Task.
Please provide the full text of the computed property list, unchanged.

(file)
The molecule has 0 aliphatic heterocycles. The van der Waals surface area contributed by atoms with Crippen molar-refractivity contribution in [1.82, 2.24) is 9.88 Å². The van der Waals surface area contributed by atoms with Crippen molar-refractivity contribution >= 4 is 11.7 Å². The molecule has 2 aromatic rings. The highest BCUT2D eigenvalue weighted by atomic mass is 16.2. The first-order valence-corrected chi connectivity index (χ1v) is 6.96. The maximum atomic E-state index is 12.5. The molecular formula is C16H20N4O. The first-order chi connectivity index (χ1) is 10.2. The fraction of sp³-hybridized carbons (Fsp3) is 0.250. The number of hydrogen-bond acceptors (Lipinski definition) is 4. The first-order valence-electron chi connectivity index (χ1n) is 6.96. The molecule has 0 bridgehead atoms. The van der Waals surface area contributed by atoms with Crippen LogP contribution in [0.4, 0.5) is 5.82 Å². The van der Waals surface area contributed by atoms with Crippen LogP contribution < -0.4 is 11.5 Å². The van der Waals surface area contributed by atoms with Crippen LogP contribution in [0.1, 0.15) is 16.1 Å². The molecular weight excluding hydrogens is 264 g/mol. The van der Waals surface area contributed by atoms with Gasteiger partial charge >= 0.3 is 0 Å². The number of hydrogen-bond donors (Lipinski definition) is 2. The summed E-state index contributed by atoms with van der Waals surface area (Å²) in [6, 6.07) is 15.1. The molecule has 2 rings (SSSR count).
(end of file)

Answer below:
The molecule has 0 aliphatic heterocycles. The van der Waals surface area contributed by atoms with Crippen molar-refractivity contribution in [1.82, 2.24) is 9.88 Å². The van der Waals surface area contributed by atoms with Crippen molar-refractivity contribution >= 4 is 11.7 Å². The molecule has 2 aromatic rings. The highest BCUT2D eigenvalue weighted by atomic mass is 16.2. The first-order valence-corrected chi connectivity index (χ1v) is 6.96. The maximum atomic E-state index is 12.5. The molecular formula is C16H20N4O. The first-order chi connectivity index (χ1) is 10.2. The fraction of sp³-hybridized carbons (Fsp3) is 0.250. The number of hydrogen-bond acceptors (Lipinski definition) is 4. The first-order valence-electron chi connectivity index (χ1n) is 6.96. The molecule has 0 bridgehead atoms. The van der Waals surface area contributed by atoms with Crippen LogP contribution in [0.4, 0.5) is 5.82 Å². The van der Waals surface area contributed by atoms with Crippen LogP contribution < -0.4 is 11.5 Å². The van der Waals surface area contributed by atoms with Crippen LogP contribution in [0.1, 0.15) is 16.1 Å². The molecular weight excluding hydrogens is 264 g/mol. The van der Waals surface area contributed by atoms with Gasteiger partial charge >= 0.3 is 0 Å². The number of hydrogen-bond donors (Lipinski definition) is 2. The summed E-state index contributed by atoms with van der Waals surface area (Å²) in [6, 6.07) is 15.1. The molecule has 2 rings (SSSR count).